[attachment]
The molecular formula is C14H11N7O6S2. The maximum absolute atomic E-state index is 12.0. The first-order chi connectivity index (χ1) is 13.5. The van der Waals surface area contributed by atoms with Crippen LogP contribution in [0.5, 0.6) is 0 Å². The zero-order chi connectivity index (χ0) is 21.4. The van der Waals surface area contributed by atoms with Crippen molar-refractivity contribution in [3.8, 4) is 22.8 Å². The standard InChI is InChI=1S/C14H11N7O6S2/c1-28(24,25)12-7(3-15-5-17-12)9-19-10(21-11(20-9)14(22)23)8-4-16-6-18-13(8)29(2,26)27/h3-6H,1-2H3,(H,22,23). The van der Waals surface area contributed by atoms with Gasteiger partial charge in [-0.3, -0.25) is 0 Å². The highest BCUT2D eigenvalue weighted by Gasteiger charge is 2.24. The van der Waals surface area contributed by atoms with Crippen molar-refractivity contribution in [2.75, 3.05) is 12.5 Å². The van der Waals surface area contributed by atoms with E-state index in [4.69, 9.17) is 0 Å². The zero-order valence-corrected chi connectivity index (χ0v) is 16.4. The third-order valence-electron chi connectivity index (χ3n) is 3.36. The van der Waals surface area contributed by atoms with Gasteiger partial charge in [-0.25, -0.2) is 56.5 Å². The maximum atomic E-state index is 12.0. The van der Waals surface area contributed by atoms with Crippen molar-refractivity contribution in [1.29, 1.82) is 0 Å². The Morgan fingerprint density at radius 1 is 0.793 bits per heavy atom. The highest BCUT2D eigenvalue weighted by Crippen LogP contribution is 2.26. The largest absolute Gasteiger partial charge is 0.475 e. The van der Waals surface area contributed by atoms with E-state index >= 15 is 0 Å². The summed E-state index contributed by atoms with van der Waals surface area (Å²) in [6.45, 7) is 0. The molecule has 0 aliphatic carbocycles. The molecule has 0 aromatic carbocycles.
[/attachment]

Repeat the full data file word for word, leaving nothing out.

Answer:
The molecular formula is C14H11N7O6S2. The maximum absolute atomic E-state index is 12.0. The first-order chi connectivity index (χ1) is 13.5. The van der Waals surface area contributed by atoms with Crippen LogP contribution in [0.5, 0.6) is 0 Å². The zero-order chi connectivity index (χ0) is 21.4. The van der Waals surface area contributed by atoms with Crippen molar-refractivity contribution in [3.8, 4) is 22.8 Å². The standard InChI is InChI=1S/C14H11N7O6S2/c1-28(24,25)12-7(3-15-5-17-12)9-19-10(21-11(20-9)14(22)23)8-4-16-6-18-13(8)29(2,26)27/h3-6H,1-2H3,(H,22,23). The van der Waals surface area contributed by atoms with Gasteiger partial charge in [-0.3, -0.25) is 0 Å². The highest BCUT2D eigenvalue weighted by Gasteiger charge is 2.24. The van der Waals surface area contributed by atoms with Crippen molar-refractivity contribution in [2.75, 3.05) is 12.5 Å². The van der Waals surface area contributed by atoms with E-state index in [4.69, 9.17) is 0 Å². The zero-order valence-corrected chi connectivity index (χ0v) is 16.4. The third-order valence-electron chi connectivity index (χ3n) is 3.36. The van der Waals surface area contributed by atoms with Gasteiger partial charge in [-0.25, -0.2) is 56.5 Å². The maximum atomic E-state index is 12.0. The van der Waals surface area contributed by atoms with Crippen molar-refractivity contribution in [1.29, 1.82) is 0 Å². The Morgan fingerprint density at radius 1 is 0.793 bits per heavy atom. The highest BCUT2D eigenvalue weighted by Crippen LogP contribution is 2.26. The largest absolute Gasteiger partial charge is 0.475 e. The van der Waals surface area contributed by atoms with E-state index >= 15 is 0 Å². The summed E-state index contributed by atoms with van der Waals surface area (Å²) in [6.45, 7) is 0. The molecule has 0 aliphatic carbocycles. The molecule has 0 aromatic carbocycles.